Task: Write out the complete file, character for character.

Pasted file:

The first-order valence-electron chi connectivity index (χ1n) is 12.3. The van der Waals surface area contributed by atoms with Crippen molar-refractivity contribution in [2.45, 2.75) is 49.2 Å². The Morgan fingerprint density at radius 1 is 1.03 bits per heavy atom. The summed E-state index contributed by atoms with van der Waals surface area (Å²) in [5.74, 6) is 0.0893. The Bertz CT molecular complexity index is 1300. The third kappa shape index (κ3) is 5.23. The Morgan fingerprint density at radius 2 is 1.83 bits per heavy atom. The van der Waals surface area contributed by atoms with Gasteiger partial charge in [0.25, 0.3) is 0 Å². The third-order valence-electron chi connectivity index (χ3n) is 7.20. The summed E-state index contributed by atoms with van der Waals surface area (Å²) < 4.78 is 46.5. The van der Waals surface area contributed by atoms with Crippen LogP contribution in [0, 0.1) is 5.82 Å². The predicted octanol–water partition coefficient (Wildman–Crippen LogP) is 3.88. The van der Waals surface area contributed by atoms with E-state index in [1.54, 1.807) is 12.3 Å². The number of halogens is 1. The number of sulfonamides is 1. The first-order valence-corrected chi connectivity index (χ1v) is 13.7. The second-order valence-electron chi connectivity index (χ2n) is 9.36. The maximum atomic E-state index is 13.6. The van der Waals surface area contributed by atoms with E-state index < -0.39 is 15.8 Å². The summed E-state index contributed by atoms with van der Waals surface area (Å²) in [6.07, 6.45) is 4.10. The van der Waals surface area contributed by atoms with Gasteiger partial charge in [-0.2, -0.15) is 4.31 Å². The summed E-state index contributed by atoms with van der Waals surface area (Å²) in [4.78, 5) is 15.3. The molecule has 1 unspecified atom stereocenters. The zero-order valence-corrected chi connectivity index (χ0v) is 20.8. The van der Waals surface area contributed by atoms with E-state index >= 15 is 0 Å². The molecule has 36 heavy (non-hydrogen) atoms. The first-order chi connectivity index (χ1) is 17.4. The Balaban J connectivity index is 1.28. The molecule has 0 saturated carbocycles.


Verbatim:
The first-order valence-electron chi connectivity index (χ1n) is 12.3. The van der Waals surface area contributed by atoms with Crippen molar-refractivity contribution in [2.45, 2.75) is 49.2 Å². The Morgan fingerprint density at radius 1 is 1.03 bits per heavy atom. The summed E-state index contributed by atoms with van der Waals surface area (Å²) in [5.74, 6) is 0.0893. The Bertz CT molecular complexity index is 1300. The third kappa shape index (κ3) is 5.23. The Morgan fingerprint density at radius 2 is 1.83 bits per heavy atom. The van der Waals surface area contributed by atoms with Gasteiger partial charge in [0.25, 0.3) is 0 Å². The third-order valence-electron chi connectivity index (χ3n) is 7.20. The summed E-state index contributed by atoms with van der Waals surface area (Å²) < 4.78 is 46.5. The van der Waals surface area contributed by atoms with Crippen LogP contribution in [0, 0.1) is 5.82 Å². The predicted octanol–water partition coefficient (Wildman–Crippen LogP) is 3.88. The van der Waals surface area contributed by atoms with E-state index in [1.54, 1.807) is 12.3 Å². The number of halogens is 1. The number of sulfonamides is 1. The first-order valence-corrected chi connectivity index (χ1v) is 13.7. The second-order valence-electron chi connectivity index (χ2n) is 9.36. The maximum atomic E-state index is 13.6. The van der Waals surface area contributed by atoms with E-state index < -0.39 is 15.8 Å². The summed E-state index contributed by atoms with van der Waals surface area (Å²) in [6.07, 6.45) is 4.10. The van der Waals surface area contributed by atoms with Gasteiger partial charge in [-0.2, -0.15) is 4.31 Å². The summed E-state index contributed by atoms with van der Waals surface area (Å²) in [4.78, 5) is 15.3. The molecule has 1 unspecified atom stereocenters. The zero-order valence-corrected chi connectivity index (χ0v) is 20.8. The van der Waals surface area contributed by atoms with E-state index >= 15 is 0 Å². The molecule has 36 heavy (non-hydrogen) atoms. The first-order chi connectivity index (χ1) is 17.4. The Balaban J connectivity index is 1.28. The molecule has 0 saturated carbocycles.